• S. Banik

Risk management techniques used in financial management

Techniques for Financial Risk Management: Financial risk management is the process of evaluating and managing the various financial risks associated with financial products. For instance, currency risk, credit risk, market risk, inflation risk, liquidity risk, business risk, and volatility risk are all examples of risks.

Today, every investment carries a degree of risk. Additionally, these risks increase the likelihood of failing to meet financial objectives. Numerous financial risks that may affect an economic or financial activity of the business. It is associated with the likelihood of experiencing a decrease in Return on Investment.

1. Interest Rate Risk – That when an investor invests in bonds or mutual funds that pay a fixed rate of return, the possibility exists that interest rates will rise, depreciating the value of the bond.

2. Business Risk – This type of risk is also referred to as irrational risk. Typically, this risk pertains to individual securities. For example, an issuer of a bond, stock, or other short-term asset could run out of cash and declare bankruptcy.

3. Credit Risk – This risk refers to an issuer's inability to make anticipated principal, interest, or both payments.

4. Taxability Risk – Municipal bond products are subject to a specific risk. A tax-exempt security may lose its tax-exempt status before it matures. As a result of municipal bonds' low interest rates, the investor will receive lower returns than expected.

Financial Risk Management is classified into the following subcategories:

Each economic activity involves some level of risk, which is the fundamental concept of financial risk. For instance, credit risk, market risk, currency risk, shape risk, volatility risk, sector risk, liquidity risk, and inflation risk are just a few examples. Risk is classified broadly into three types in financial management.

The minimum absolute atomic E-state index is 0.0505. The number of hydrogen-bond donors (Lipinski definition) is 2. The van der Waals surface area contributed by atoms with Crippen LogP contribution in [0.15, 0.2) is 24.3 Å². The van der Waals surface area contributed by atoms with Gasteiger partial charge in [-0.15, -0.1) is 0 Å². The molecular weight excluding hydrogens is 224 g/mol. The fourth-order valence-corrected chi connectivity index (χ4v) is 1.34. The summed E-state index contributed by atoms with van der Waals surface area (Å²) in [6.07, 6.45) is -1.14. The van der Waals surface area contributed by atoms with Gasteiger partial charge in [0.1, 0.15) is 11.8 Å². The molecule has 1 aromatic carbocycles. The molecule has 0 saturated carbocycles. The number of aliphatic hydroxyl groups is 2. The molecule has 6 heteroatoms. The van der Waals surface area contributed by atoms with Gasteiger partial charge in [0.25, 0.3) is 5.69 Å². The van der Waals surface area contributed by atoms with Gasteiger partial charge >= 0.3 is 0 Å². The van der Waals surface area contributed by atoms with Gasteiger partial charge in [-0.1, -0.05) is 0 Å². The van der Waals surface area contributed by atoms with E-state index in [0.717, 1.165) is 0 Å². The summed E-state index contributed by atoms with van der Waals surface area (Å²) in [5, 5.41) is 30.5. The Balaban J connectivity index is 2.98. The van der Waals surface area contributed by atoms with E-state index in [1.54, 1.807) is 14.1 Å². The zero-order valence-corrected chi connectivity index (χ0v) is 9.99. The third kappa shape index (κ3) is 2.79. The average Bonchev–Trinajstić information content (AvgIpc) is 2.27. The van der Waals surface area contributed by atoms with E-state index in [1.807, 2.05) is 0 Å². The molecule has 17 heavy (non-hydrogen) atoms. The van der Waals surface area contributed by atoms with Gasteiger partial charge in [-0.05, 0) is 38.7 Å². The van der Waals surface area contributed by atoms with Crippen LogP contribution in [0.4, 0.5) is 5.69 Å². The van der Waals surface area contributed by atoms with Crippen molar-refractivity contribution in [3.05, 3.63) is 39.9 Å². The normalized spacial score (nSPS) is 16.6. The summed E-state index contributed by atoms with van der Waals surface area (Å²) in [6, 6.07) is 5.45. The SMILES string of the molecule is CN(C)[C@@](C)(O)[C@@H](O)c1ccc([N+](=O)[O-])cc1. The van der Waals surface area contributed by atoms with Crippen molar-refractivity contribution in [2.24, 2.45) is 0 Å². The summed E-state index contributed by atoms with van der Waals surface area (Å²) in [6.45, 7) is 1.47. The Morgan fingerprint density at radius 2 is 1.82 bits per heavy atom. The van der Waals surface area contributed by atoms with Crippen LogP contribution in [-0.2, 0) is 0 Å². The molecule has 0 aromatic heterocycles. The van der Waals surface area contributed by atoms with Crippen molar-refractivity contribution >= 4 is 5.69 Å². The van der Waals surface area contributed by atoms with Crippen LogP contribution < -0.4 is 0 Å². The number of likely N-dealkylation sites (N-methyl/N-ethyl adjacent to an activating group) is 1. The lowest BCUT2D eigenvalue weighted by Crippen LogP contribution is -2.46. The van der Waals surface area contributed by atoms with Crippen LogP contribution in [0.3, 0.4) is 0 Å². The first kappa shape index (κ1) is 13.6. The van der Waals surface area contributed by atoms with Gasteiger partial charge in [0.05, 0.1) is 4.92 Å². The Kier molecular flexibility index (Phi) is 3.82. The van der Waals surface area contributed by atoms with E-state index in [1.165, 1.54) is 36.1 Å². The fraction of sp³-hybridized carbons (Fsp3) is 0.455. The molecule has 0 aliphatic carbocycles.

Risks associated with the market - The dangers of equity, APRs, Rates of exchange, Market prices for commodities.

Risks associated with Credit - Customer Risks, Threats to the supplier, Risks associated with partners.

Risks Associated with Financing/Liquidity – Financing, Cash flows, Liquidity on the market

These risks are frequently interdependent, putting the business at greater risk. For example, interest rates and currency exchange rates are inextricably linked. When structuring the framework for Investment and Financial Risk Management, it is important to consider the interdependence of these risks.

By utilising a variety of financial instruments, financial risk management aims to protect the business from these risks. It is possible for it to be quantitative as well as qualitative. The subject of Investment and Financial Risk Management entails managing the relationship between the internal workings of financial institutions and the external factors that affect investment. Additionally, it transacts business on contemporary financial markets. Investment and Financial Risk Management provides a solid foundation for modern investment and risk management techniques.